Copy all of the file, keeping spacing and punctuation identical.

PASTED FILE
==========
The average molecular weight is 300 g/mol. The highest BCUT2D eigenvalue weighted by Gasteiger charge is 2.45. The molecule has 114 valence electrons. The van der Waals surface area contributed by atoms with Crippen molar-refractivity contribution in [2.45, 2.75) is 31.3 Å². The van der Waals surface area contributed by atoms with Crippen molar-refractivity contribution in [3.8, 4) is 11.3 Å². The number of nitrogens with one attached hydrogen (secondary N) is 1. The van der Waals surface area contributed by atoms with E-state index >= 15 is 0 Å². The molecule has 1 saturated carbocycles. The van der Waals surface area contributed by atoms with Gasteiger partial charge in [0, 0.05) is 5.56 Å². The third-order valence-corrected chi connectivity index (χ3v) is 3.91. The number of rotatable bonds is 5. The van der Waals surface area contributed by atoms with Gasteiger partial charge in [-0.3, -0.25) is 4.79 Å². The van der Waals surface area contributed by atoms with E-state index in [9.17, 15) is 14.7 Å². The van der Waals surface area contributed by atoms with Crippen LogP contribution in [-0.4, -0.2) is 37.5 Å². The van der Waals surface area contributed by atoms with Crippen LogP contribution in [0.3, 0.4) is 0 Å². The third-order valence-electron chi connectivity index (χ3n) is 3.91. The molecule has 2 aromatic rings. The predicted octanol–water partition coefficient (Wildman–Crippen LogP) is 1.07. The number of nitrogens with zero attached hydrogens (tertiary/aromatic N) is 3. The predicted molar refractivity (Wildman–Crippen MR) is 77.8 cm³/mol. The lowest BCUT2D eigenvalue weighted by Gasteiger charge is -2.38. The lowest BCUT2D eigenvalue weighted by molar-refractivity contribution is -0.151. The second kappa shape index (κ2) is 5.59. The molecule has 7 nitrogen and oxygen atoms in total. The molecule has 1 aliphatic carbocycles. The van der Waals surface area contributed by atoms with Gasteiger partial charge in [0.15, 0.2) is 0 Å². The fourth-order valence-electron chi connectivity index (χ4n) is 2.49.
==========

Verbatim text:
The average molecular weight is 300 g/mol. The highest BCUT2D eigenvalue weighted by Gasteiger charge is 2.45. The molecule has 114 valence electrons. The van der Waals surface area contributed by atoms with Crippen molar-refractivity contribution in [2.45, 2.75) is 31.3 Å². The van der Waals surface area contributed by atoms with Crippen molar-refractivity contribution in [3.8, 4) is 11.3 Å². The number of nitrogens with one attached hydrogen (secondary N) is 1. The van der Waals surface area contributed by atoms with E-state index >= 15 is 0 Å². The molecule has 1 saturated carbocycles. The van der Waals surface area contributed by atoms with Gasteiger partial charge in [0, 0.05) is 5.56 Å². The third-order valence-corrected chi connectivity index (χ3v) is 3.91. The number of rotatable bonds is 5. The van der Waals surface area contributed by atoms with Gasteiger partial charge in [-0.3, -0.25) is 4.79 Å². The van der Waals surface area contributed by atoms with E-state index in [9.17, 15) is 14.7 Å². The van der Waals surface area contributed by atoms with Crippen LogP contribution in [-0.4, -0.2) is 37.5 Å². The van der Waals surface area contributed by atoms with Crippen LogP contribution in [0.3, 0.4) is 0 Å². The third-order valence-electron chi connectivity index (χ3n) is 3.91. The molecule has 2 aromatic rings. The predicted octanol–water partition coefficient (Wildman–Crippen LogP) is 1.07. The number of nitrogens with zero attached hydrogens (tertiary/aromatic N) is 3. The predicted molar refractivity (Wildman–Crippen MR) is 77.8 cm³/mol. The lowest BCUT2D eigenvalue weighted by Gasteiger charge is -2.38. The lowest BCUT2D eigenvalue weighted by molar-refractivity contribution is -0.151. The second kappa shape index (κ2) is 5.59. The molecule has 7 nitrogen and oxygen atoms in total. The molecule has 1 aliphatic carbocycles. The van der Waals surface area contributed by atoms with Gasteiger partial charge in [0.15, 0.2) is 0 Å². The fourth-order valence-electron chi connectivity index (χ4n) is 2.49.